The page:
History of Modern Turkish painting

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The history of modern Turkish painting can be traced back to the modernization efforts in the Ottoman Empire during the Tanzimat period, in the 19th century. This article contains a brief history of Turkish painters and art movements from the mid-19th century to the present.

Beginnings[edit]

Turkish painting, in the Western sense, developed actively starting from the mid 19th century.

Mid-19th century to early 20th century[edit]

The very first painting lessons were scheduled at the "Mühendishane-i Berri-i Humayun" (Military School of Engineering) in 1793 mostly for technical purposes. Artists who formed the 19th-century art milieu were often from Ottoman military schools. Additionally, local Christian and "Levantine" artists, as well as foreign painters who lived in Istanbul and other parts of the Ottoman Empire, contributed to the art milieu in 19th century Turkey. Some Turkish artists, such as Osman Hamdi Bey, Şeker Ahmet Paşa, Süleyman Seyyid and Halil Paşa were educated in arts abroad. Others, such as Hüseyin Zekai Paşa, Hoca Ali Riza, and Ahmet Ziya Akbulut were educated within the country.

The "1914 Generation"[edit]

Contemporary trends that emphasize figure started to appear gradually in Turkey with the "1914 Generation". Figure and composition entered the Turkish painting for the first time in the Western sense with this generation. The İnas Sanayi-i Nefise Mektebi (School of Fine Arts for Girls) was founded for young women in 1914. Mihri Müşfik Hanım, and Feyhaman Duran were the first instructors.

A studio was built with army support in Şişli, a district of Istanbul, with Celal Esat Arseven's attempt in 1917. Hüseyin Avni Lifij's "Progress" and "War Allegory", İbrahim Çallı's "Cannon Carrier", Mehmet Ruhi's "Stone Breakers" were the first examples of multi-figured and large dimensional compositions realised prior to and following this period.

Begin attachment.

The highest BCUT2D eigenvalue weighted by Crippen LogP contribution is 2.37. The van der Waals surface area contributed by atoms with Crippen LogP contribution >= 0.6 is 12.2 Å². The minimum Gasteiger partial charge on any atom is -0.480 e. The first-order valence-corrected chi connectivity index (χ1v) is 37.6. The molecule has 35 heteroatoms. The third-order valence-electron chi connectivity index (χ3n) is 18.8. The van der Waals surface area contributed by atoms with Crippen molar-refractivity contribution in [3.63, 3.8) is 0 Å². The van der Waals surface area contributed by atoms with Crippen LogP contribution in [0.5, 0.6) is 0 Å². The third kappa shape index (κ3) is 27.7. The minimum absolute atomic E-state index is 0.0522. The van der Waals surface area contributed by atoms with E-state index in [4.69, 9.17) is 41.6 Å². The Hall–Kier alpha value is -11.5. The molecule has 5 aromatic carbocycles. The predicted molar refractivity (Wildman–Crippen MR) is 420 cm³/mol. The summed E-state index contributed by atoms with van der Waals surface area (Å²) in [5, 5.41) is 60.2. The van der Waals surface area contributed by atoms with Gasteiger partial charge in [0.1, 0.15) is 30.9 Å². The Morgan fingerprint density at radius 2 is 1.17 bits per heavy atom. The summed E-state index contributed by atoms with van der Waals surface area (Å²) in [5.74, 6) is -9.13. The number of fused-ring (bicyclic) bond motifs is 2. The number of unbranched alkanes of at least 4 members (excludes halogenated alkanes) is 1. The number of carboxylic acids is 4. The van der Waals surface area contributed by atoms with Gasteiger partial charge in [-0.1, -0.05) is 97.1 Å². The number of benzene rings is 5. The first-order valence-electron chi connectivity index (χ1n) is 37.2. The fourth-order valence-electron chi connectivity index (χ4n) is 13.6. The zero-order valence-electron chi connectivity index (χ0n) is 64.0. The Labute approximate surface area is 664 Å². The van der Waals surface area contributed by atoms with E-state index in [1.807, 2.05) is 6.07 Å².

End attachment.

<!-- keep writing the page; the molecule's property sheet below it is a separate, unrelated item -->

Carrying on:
Müstakiller (The Independents)[edit]

The young Turkish artists sent to Europe in 1926 came back inspired by contemporary trends such as Fauvism, Cubism and even Expressionism, still very influential in Europe, and they took a stand against the "1914 Generation" members. The important goals of this new group were, though not very absolute, pictorial design structure and linear foundation rather than impressionist colorism. The activities of the group, under the name of "Independent Painters and Sculptors' Association", expanded with the participation of new artists in 1929. The association's founders were mostly painters, such as:

"The Group D"[edit]

While the "Müstakiller" (the Independents) opened the doors of contemporary trends in Turkey, we see a newly founding group which would give a greater support to these efforts and of which their effectiveness lasted until the 1950s: "Group D". Group members were:

The most significant distinction of "Group D" from the "Independents" was perhaps that they had gathered around a certain aesthetics with solidarity in determination to defend the new trends they wanted to bring in. "Group D" had not been representative of any particular view. They were open to anything new except Impressionism. The star of the Çallı generation faded away gradually after the "Independents" and "Group D" members had started to work at the Academy.

Besides all this progress, from the beginning there had also been independent artists. Among these

can be counted.

Later on

took place in this trend.

"Yeniler Grubu" (The Newcomers Group) late 1930s[edit]

formed by those who had a social realist understanding. After they opening of their "Harbour Paintings Exhibition", they had been remembered as the "Harbour Painters".

Other[edit]

Turkish painting has continued to flourish since the 1960s, with an increasing rate of development, as evidenced by many new artists in many different styles.

Museums and collectors[edit]

Institutions and persons with collections of important Turkish paintings:

Museums:

Collectors and galleries:

References[edit]

  1. ^ "Huma Kabakcı Koleksiyonu". Humakabakcikoleksiyonu.com. Retrieved 2010-11-07. 
  2. ^ "Link: Huma & Nahit Kabakci Collection Of Contemporary Arts". Yourartlinks.com. Retrieved 2010-11-07.